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      New Look at Social Support: A Theoretical Perspective on Thriving through Relationships

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          Abstract

          Close and caring relationships are undeniably linked to health and well-being at all stages in the lifespan. Yet the specific pathways through which close relationships promote optimal well-being are not well understood. In this article, we present a model of thriving through relationships to provide a theoretical foundation for identifying the specific interpersonal processes that underlie the effects of close relationships on thriving. This model highlights two life contexts through which people may potentially thrive (coping successfully with life’s adversities and actively pursuing life opportunities for growth and development), it proposes two relational support functions that are fundamental to the experience of thriving in each life context, and it identifies mediators through which relational support is likely to have long-term effects on thriving. This perspective highlights the need for researchers to take a new look at social support by conceptualizing it as an interpersonal process with a focus on thriving.

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          Most cited references240

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          Distinguishing optimism from neuroticism (and trait anxiety, self-mastery, and self-esteem): a reevaluation of the Life Orientation Test.

          Research on dispositional optimism as assessed by the Life Orientation Test (Scheier & Carver, 1985) has been challenged on the grounds that effects attributed to optimism are indistinguishable from those of unmeasured third variables, most notably, neuroticism. Data from 4,309 subjects show that associations between optimism and both depression and aspects of coping remain significant even when the effects of neuroticism, as well as the effects of trait anxiety, self-mastery, and self-esteem, are statistically controlled. Thus, the Life Orientation Test does appear to possess adequate predictive and discriminant validity. Examination of the scale on somewhat different grounds, however, does suggest that future applications can benefit from its revision. Thus, we also describe a minor modification to the Life Orientation Test, along with data bearing on the revised scale's psychometric properties.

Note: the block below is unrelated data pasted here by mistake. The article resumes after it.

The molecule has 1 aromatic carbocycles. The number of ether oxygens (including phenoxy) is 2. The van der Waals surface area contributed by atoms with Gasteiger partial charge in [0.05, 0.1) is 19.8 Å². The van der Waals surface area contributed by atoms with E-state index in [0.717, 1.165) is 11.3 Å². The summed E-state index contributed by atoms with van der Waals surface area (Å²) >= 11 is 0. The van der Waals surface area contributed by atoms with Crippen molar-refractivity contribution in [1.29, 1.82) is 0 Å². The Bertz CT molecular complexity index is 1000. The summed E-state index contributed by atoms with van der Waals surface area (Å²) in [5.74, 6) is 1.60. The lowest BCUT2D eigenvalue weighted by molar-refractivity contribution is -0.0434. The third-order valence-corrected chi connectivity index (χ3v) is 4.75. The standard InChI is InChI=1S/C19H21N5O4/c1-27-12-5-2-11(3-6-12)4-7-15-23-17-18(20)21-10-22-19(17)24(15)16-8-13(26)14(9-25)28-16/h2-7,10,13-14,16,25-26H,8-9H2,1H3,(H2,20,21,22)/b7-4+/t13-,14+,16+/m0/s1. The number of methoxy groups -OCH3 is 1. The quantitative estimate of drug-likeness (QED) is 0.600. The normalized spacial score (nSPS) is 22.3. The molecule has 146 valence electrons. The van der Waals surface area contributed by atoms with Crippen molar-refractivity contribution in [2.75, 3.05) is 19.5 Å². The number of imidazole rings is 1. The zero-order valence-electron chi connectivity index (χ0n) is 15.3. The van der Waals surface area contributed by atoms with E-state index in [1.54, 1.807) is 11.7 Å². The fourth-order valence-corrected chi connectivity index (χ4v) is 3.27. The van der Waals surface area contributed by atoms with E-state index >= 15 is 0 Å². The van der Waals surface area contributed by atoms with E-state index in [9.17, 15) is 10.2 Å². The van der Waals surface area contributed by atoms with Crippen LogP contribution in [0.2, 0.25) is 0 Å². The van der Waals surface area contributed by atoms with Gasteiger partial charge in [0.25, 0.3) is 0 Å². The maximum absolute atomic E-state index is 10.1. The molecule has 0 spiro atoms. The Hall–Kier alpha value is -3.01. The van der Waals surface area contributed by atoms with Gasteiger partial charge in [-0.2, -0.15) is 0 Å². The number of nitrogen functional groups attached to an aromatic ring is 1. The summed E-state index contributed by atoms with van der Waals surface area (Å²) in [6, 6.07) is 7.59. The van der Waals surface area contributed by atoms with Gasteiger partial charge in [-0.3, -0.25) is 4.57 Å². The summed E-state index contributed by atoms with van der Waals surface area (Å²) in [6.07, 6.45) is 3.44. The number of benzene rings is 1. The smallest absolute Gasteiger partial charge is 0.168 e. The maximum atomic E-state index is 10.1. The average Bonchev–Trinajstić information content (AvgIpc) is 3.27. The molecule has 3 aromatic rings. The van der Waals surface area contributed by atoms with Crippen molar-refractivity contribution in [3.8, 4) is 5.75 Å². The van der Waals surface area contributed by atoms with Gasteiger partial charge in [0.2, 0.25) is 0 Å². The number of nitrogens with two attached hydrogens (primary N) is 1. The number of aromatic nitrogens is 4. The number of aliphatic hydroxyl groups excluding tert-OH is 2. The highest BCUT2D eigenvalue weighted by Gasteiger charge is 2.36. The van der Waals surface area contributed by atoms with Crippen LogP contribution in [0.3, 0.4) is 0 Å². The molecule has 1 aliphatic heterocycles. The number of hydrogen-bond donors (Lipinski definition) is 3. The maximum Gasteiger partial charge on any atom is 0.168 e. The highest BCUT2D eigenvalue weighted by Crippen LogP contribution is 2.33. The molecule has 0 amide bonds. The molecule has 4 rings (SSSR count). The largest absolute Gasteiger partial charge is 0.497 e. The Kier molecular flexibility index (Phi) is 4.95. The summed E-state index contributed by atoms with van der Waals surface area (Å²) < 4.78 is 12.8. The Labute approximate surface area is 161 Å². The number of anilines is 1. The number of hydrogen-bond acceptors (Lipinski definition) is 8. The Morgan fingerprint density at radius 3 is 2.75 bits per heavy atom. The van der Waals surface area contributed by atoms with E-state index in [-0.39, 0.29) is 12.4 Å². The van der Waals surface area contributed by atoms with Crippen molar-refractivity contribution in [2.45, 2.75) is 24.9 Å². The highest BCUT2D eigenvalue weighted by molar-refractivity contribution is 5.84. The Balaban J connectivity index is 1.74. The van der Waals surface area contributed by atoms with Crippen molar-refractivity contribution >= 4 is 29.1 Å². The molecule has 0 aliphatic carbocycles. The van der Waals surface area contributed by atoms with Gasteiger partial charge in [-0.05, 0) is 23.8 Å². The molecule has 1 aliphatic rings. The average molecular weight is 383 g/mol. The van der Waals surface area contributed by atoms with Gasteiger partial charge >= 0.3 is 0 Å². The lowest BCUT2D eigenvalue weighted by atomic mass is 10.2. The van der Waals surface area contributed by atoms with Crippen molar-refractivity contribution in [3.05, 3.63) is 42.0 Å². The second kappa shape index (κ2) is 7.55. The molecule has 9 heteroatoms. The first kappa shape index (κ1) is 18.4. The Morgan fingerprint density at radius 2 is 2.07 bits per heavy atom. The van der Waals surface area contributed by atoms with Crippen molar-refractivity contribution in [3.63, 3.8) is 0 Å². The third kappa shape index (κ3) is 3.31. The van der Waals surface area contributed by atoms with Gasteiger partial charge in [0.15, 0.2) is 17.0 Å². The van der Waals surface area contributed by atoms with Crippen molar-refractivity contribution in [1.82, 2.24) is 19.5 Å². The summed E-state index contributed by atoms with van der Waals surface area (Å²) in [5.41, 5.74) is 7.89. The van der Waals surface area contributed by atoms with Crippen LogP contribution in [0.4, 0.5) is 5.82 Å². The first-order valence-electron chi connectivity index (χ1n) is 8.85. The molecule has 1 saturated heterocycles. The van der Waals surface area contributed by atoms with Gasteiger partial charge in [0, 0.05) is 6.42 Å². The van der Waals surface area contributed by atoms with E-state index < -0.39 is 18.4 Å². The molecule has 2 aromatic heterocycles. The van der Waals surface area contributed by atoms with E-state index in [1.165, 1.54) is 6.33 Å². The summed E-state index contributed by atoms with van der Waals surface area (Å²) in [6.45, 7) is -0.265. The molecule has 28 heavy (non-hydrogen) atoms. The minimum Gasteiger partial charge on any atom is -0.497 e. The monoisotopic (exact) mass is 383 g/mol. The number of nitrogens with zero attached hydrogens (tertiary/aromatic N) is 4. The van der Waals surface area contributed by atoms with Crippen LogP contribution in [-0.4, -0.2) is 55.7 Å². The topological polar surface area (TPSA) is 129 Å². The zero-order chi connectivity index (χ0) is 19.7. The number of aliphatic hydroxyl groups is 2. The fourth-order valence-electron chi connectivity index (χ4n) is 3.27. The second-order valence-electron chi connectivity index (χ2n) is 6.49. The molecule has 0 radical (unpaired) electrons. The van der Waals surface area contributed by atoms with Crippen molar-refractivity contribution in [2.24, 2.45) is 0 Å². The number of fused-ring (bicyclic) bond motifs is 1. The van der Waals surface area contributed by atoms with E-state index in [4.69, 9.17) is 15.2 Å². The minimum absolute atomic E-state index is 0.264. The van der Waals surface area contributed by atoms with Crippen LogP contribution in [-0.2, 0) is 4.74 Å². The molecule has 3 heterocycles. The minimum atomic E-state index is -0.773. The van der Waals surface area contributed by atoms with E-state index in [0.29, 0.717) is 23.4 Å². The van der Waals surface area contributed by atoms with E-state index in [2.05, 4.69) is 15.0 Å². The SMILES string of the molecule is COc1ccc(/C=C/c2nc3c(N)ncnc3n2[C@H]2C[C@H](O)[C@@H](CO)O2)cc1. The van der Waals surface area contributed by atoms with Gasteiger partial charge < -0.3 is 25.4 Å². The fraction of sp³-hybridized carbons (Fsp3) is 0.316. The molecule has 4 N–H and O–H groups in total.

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            New Well-being Measures: Short Scales to Assess Flourishing and Positive and Negative Feelings

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              Mental Illness and/or Mental Health? Investigating Axioms of the Complete State Model of Health.

              A continuous assessment and a categorical diagnosis of the presence (i.e., flourishing) and the absence (i.e., languishing) of mental health were proposed and applied to the Midlife in the United States study data, a nationally representative sample of adults between the ages of 25 and 74 years (N = 3,032). Confirmatory factor analyses supported the hypothesis that measures of mental health (i.e., emotional, psychological, and social well-being) and mental illness (i.e., major depressive episode, generalized anxiety, panic disorder, and alcohol dependence) constitute separate correlated unipolar dimensions. The categorical diagnosis yielded an estimate of 18.0% flourishing and, when cross-tabulated with the mental disorders, an estimate of 16.6% with complete mental health. Completely mentally healthy adults reported the fewest health limitations of activities of daily living, the fewest missed days of work, the fewest half-day work cutbacks, and the healthiest psychosocial functioning (low helplessness, clear life goals, high resilience, and high intimacy). (c) 2005 APA, all rights reserved.
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                Author and article information

                Contributors
                Journal
                9703164
                30195
                Pers Soc Psychol Rev
                Pers Soc Psychol Rev
                Personality and social psychology review : an official journal of the Society for Personality and Social Psychology, Inc
                1088-8683
                1532-7957
                17 April 2017
                14 August 2014
                May 2015
                22 June 2017
                : 19
                : 2
                : 113-147
                Affiliations
                Carnegie Mellon University
                University of California, Santa Barbara
                Article
                PMC5480897 PMC5480897 5480897 nihpa863739
                10.1177/1088868314544222
                5480897
                25125368
                2191a123-0ff9-4c0e-b5c4-7d7a8ed4407d
                History
                Categories
                Article

                SECURE BASE,SOURCE OF STRENGTH,SAFE HAVEN,GROWTH,THRIVING,SOCIAL SUPPORT,RELATIONSHIPS,RELATIONAL CATALYST

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